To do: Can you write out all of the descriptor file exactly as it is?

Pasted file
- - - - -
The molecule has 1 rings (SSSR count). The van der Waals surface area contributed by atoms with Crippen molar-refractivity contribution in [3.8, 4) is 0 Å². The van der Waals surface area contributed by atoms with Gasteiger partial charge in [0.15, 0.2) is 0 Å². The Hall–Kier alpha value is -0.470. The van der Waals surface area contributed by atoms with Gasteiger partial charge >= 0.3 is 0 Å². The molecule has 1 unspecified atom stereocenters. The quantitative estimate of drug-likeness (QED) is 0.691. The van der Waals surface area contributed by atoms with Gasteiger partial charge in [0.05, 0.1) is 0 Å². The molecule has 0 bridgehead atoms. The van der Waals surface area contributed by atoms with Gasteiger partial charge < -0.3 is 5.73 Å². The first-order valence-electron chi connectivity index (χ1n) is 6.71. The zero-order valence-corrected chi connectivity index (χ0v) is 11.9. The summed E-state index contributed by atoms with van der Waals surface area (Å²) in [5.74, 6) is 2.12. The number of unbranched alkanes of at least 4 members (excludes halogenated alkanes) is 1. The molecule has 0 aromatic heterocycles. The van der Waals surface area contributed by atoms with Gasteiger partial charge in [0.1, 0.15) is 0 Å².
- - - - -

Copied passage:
The molecule has 1 rings (SSSR count). The van der Waals surface area contributed by atoms with Crippen molar-refractivity contribution in [3.8, 4) is 0 Å². The van der Waals surface area contributed by atoms with Gasteiger partial charge in [0.15, 0.2) is 0 Å². The Hall–Kier alpha value is -0.470. The van der Waals surface area contributed by atoms with Gasteiger partial charge >= 0.3 is 0 Å². The molecule has 1 unspecified atom stereocenters. The quantitative estimate of drug-likeness (QED) is 0.691. The van der Waals surface area contributed by atoms with Gasteiger partial charge in [0.05, 0.1) is 0 Å². The molecule has 0 bridgehead atoms. The van der Waals surface area contributed by atoms with Gasteiger partial charge < -0.3 is 5.73 Å². The first-order valence-electron chi connectivity index (χ1n) is 6.71. The zero-order valence-corrected chi connectivity index (χ0v) is 11.9. The summed E-state index contributed by atoms with van der Waals surface area (Å²) in [5.74, 6) is 2.12. The number of unbranched alkanes of at least 4 members (excludes halogenated alkanes) is 1. The molecule has 0 aromatic heterocycles. The van der Waals surface area contributed by atoms with Gasteiger partial charge in [0.1, 0.15) is 0 Å².